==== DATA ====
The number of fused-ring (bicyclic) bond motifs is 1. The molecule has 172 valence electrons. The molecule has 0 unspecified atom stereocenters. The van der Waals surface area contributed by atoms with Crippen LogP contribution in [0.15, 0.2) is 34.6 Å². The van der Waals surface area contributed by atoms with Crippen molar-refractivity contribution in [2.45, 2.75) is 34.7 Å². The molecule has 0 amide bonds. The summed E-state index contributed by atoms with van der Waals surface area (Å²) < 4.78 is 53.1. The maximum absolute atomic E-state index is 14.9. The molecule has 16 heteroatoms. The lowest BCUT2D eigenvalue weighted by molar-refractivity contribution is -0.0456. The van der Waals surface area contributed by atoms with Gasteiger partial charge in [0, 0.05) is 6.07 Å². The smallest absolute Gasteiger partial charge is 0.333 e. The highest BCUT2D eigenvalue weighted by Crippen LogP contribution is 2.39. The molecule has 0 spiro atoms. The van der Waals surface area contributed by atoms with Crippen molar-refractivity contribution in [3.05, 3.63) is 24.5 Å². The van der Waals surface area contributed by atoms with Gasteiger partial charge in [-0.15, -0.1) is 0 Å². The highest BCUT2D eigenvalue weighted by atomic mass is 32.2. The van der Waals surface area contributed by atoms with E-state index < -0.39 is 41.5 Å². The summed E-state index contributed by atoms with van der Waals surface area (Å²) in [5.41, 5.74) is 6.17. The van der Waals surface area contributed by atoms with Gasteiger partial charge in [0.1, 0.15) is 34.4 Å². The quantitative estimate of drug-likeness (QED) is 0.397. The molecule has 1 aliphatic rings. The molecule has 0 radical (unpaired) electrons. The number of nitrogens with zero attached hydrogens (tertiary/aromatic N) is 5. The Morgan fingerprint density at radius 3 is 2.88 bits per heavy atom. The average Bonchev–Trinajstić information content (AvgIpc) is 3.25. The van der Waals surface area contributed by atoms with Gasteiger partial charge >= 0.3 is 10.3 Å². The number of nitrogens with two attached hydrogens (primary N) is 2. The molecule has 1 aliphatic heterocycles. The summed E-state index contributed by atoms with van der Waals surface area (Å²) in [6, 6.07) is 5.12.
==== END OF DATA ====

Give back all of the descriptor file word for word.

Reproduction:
The number of fused-ring (bicyclic) bond motifs is 1. The molecule has 172 valence electrons. The molecule has 0 unspecified atom stereocenters. The van der Waals surface area contributed by atoms with Crippen LogP contribution in [0.15, 0.2) is 34.6 Å². The van der Waals surface area contributed by atoms with Crippen molar-refractivity contribution in [2.45, 2.75) is 34.7 Å². The molecule has 0 amide bonds. The summed E-state index contributed by atoms with van der Waals surface area (Å²) < 4.78 is 53.1. The maximum absolute atomic E-state index is 14.9. The molecule has 16 heteroatoms. The lowest BCUT2D eigenvalue weighted by molar-refractivity contribution is -0.0456. The van der Waals surface area contributed by atoms with Gasteiger partial charge in [0, 0.05) is 6.07 Å². The smallest absolute Gasteiger partial charge is 0.333 e. The highest BCUT2D eigenvalue weighted by Crippen LogP contribution is 2.39. The molecule has 0 spiro atoms. The van der Waals surface area contributed by atoms with Crippen molar-refractivity contribution in [3.05, 3.63) is 24.5 Å². The van der Waals surface area contributed by atoms with Gasteiger partial charge in [-0.15, -0.1) is 0 Å². The highest BCUT2D eigenvalue weighted by atomic mass is 32.2. The van der Waals surface area contributed by atoms with E-state index < -0.39 is 41.5 Å². The summed E-state index contributed by atoms with van der Waals surface area (Å²) in [5.41, 5.74) is 6.17. The van der Waals surface area contributed by atoms with Gasteiger partial charge in [0.1, 0.15) is 34.4 Å². The quantitative estimate of drug-likeness (QED) is 0.397. The molecule has 1 aliphatic rings. The molecule has 0 radical (unpaired) electrons. The number of nitrogens with zero attached hydrogens (tertiary/aromatic N) is 5. The Morgan fingerprint density at radius 3 is 2.88 bits per heavy atom. The average Bonchev–Trinajstić information content (AvgIpc) is 3.25. The van der Waals surface area contributed by atoms with Gasteiger partial charge >= 0.3 is 10.3 Å². The number of nitrogens with two attached hydrogens (primary N) is 2. The molecule has 1 aliphatic heterocycles. The summed E-state index contributed by atoms with van der Waals surface area (Å²) in [6, 6.07) is 5.12.